MG42 October 19, 2011 at 04:18 PM
Thanks for this article, I am starting to like Patch. I actually purchased the Photomaskcover and they work great. However, after I paid $60 for front and back covers, I learned that having them installed on your car is a moving violation complete with fine. Althought they are a great product, I would not use them in Maryland b/c of the laws against them.
MG42 October 19, 2011 at 04:23 PM
Michael Berla is completely incorrect about anarchists "flouting laws". Regardless of Mr. Berla's delusions, this issue is about revenue generation, not public safety. The van in the picture with this article is on Cars Mill road in front of Busy Park ES. No kids walk to Bushy Park. None. If this was about public safety, that van would be sitting in front of a school in Columbia. But it's all about money.
bill bissenas October 19, 2011 at 06:18 PM
@MB - see Ohai's response. If it's not about revenue, then the county council will gladly take the net proceeds from the speed cameras and provide a tax rebate for each household in Howard County. I won't hold my breath on getting a tax rebate because it's all about the money. It's simply another tax in the progressive cesspool known as Howard County Maryland.
Michael October 19, 2011 at 07:44 PM
These cameras are ALL about generating money for Howard Co., and have NOTHING to do with the safety of school children.
MyBrandy October 19, 2011 at 11:54 PM
OMG, regardless of what the cameras are for, there is not an issue if you simply obey the law. I can't imagine anyone can deny that Columbia/How Co drivers are AWFUL. No one stops before right-turn-on-red, no one stops before stop lines at lights, no one signals. OK, maybe not no one, but very few and many speed, tailgate, and run red lights. Its harrowing to drive around here, much less teach your teenagers to drive respectfully and safely. Just obey the speed laws for heaven's sake. And Bill, if you hate Howard County as much as all your comments on many issues indicate, why haven't you moved? Not trying to be mean, just sincerely wondering.
Brook Hubbard October 20, 2011 at 11:10 AM
I have to side with MyBrandy. Whether its for public safety or for generating revenue doesn't matter. The speed limit is the speed limit and was always the law. Suddenly when they enforce it "its all about filling the greedy politicians coffers"? That makes no sense whatsoever; I suppose every time a judge lays out a fine on a lawbreaker its about political greed. Not to mention, these are usually residential areas. Why does anyone feel the need to drive more than 12 mph over the limit? A speed limit is not set to annoy people; its set to declare the safe speed for that road. Most drivers go 5-10 mph over and won't be affected by this. So am I to take it everyone decrying this enforcement are heavy speeders who think the road is theirs and have no respect for others around them?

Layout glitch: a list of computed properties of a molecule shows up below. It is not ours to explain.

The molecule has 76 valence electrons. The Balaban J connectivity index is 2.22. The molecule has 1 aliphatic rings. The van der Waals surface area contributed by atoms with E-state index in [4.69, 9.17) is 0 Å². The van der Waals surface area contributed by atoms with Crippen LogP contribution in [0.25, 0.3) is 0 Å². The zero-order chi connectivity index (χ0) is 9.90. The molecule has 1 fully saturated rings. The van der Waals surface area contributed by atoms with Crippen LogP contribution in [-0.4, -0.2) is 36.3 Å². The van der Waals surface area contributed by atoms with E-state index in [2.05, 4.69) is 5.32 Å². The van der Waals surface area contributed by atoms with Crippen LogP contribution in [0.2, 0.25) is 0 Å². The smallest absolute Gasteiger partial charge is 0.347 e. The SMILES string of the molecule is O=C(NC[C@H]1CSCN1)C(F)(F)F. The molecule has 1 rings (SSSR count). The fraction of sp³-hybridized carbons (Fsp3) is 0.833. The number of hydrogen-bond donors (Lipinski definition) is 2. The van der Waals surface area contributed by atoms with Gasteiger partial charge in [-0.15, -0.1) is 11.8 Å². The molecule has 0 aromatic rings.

bill bissenas October 20, 2011 at 11:58 AM
MyBrandy: "Don't try and stop socialism, just get out." This is the essential nature of the left: Leave your home if you do not like statism. Yes, we have a long way to go in Howard County with regard to restoring an appreciation for liberty.
MyBrandy October 21, 2011 at 02:04 AM
Mr. Bissenas, whatever our differing political stances, I respect your desire to stand your ground and work for change. Secondly, does your remark about "restoring an appreciation for liberty" have anything to do with respecting the priveleges we all share on the road?
pd5 January 16, 2012 at 08:21 PM
It's really NOT that hard to slow down in the school zones which is primarily where the cameras are. We need to remember even brilliant honor roll kids don't always look before sprinting across the road. They do it regularly at AHS. I've only seen the cameras there a couple of times.
TRUTH March 25, 2013 at 06:49 PM
obey the law and you will not be afraid when you see a police officer.